Yesterday Nicky Spinks ran up 27,000 feet of ascent over 66 miles and 42 of the Lake District’s highest peaks in 18 hours and six minutes. She broke her own women’s record by six minutes. She is 47 years old, has had breast cancer and a hysterectomy, and she is an astonishing athlete. What an achievement.

Yesterday I ran 10K through the woods and canal of Guiseley and Esholt. It took me 1 hour and 1 minute or so, which is the slowest time I’ve ever run a 10K race in, even an off-road one. I ran without a watch. My aim was to get round without my ankle or tendon exploding, and I did. That was my achievement, and I’m happy with it even if my ankle isn’t.

Of course Nicky Spinks did something more marvellous than I did. But even her amazing result has been reported by no newspapers or TV. I pointed this out on Twitter and was told – by men – that fell running is not a spectator sport. When I’ve argued with the sports editor of the Guardian, he made a case similar to the one he makes in this piece by the Guardian readers’ editor, that when they publish stories about women’s sport, hardly anyone reads them. Might that be because women have been so drastically excluded from mainstream sports coverage that they don’t bother picking up the sports sections any more? I don’t, because if I do I just get angry. They are profoundly insulting, because they don’t acknowledge women in any way. The odd female by-line, usually accompanying a piece about men’s football, doesn’t count. As FRB pointed out yesterday, the Sunday Times ran a full page spread on the Augusta golf tournament, which hasn’t even happened yet, and a tournament in which a British woman had a good chance of winning, and which *has* happened, was given one paragraph. Elsewhere in the Sunday Times, admittedly, there was a good article on the Oxford and Cambridge women’s rowing teams, who are for the first time being allowed to race on the same stretch of the Thames. It didn’t say so in the piece (which is behind a paywall), but I get the sense that this was only contemplated while accompanied by the promise of a large amount of sponsorship for the mens’ race. It’s the thoughtless exclusion that enrages me: that whenever anyone asked the organizers of the Boat Race – the Sunday Times weirdly called the piece Boat Grace – why the women had to race on a further away stretch of river, no-one could give an answer. Also in that piece, a statistic on how much women’s sport is covered in British TV and newspapers. TV: 10%. Newspapers 2%.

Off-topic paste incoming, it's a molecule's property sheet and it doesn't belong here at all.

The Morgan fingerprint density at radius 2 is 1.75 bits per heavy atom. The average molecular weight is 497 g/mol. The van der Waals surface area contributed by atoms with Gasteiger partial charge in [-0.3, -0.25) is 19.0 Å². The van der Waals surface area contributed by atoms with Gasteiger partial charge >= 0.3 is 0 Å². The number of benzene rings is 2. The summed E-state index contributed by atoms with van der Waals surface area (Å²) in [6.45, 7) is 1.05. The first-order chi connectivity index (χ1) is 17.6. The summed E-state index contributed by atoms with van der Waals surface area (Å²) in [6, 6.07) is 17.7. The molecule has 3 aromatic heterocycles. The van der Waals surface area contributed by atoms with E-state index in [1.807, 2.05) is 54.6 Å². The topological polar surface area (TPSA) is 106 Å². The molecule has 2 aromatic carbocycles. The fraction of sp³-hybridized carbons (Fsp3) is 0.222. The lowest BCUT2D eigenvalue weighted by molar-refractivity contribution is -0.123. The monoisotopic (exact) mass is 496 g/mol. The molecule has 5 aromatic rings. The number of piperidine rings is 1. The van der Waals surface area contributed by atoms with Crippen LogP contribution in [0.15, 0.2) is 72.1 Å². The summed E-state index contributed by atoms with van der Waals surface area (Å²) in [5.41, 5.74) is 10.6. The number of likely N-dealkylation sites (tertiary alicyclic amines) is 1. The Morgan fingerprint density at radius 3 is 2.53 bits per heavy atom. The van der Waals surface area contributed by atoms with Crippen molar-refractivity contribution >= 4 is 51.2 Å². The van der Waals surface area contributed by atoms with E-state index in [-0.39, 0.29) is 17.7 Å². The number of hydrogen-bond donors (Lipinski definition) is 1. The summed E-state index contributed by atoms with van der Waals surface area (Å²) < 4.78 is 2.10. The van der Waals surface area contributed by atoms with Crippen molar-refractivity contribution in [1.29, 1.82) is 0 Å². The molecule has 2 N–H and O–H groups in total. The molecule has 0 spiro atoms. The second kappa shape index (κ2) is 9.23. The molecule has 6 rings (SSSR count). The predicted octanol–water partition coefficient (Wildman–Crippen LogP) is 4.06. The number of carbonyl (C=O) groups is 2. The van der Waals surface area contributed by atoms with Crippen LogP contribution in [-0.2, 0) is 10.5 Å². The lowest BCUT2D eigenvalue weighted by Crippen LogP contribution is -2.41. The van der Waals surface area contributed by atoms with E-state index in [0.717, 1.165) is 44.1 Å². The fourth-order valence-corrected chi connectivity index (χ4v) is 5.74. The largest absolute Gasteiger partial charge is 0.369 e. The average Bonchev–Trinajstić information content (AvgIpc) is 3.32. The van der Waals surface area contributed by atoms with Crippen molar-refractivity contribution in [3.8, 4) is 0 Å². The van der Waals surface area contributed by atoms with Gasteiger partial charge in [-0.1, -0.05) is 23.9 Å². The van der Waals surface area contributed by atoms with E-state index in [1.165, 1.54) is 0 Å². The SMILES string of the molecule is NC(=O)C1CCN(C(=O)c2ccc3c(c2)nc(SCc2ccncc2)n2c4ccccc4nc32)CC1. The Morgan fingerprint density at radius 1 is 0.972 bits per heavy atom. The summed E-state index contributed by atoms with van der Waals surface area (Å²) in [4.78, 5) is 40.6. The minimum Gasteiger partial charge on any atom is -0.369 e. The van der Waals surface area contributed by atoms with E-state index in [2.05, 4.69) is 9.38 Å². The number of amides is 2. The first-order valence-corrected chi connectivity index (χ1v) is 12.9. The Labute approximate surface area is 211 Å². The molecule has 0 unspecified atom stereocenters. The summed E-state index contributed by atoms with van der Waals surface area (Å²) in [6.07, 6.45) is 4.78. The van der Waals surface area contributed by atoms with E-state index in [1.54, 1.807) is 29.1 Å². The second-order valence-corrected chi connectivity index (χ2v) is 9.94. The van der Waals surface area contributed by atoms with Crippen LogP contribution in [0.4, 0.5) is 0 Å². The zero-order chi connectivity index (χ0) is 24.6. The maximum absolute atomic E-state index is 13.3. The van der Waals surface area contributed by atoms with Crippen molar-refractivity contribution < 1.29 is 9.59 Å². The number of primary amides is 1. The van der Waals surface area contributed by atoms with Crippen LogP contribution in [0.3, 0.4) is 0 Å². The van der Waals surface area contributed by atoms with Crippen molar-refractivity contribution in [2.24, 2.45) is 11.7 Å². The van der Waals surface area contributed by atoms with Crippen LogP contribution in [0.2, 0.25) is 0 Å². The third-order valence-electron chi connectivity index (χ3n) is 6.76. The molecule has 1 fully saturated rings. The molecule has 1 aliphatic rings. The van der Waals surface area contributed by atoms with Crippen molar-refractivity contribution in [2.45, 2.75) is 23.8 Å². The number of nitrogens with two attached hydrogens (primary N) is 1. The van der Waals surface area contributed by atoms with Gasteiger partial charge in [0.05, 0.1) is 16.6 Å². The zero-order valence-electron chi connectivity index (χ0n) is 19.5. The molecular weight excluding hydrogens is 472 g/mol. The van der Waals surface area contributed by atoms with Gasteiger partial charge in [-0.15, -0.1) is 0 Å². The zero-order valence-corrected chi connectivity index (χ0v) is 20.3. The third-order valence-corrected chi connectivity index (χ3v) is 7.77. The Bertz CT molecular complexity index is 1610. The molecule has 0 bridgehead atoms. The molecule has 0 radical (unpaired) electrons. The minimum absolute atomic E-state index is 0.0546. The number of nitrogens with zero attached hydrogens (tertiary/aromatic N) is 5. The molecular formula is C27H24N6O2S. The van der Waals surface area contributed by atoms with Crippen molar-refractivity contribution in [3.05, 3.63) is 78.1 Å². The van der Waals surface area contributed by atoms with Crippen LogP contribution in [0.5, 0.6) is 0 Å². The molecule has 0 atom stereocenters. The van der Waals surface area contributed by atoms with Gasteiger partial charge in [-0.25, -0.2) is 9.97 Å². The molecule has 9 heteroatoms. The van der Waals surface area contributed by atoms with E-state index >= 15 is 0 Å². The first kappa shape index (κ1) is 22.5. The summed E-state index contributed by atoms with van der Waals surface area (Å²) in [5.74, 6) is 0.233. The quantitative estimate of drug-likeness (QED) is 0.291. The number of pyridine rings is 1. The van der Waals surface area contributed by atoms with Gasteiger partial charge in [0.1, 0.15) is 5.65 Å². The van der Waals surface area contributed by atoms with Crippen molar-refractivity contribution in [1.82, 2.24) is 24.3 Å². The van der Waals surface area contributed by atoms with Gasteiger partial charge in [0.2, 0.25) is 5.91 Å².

I’m not suggesting that cameras should have accompanied Nicky Spinks on the Bob Graham Round. Fell running is a minority activity and I hope it stays that way, as does everyone who gets up the fells. We like the space. I just mention her because it’s an example of amazing achievement that will never be applauded widely. Just as Jo Pavey has been dropped by Nike, yet they have decided to sponsor drugs cheat Justin Gatlin. Inconceivable.

Anyway. Well done, Nicky Spinks. Well done, me and my posterior tibial tendon.

Nicky, post-run:

Me, post-run:


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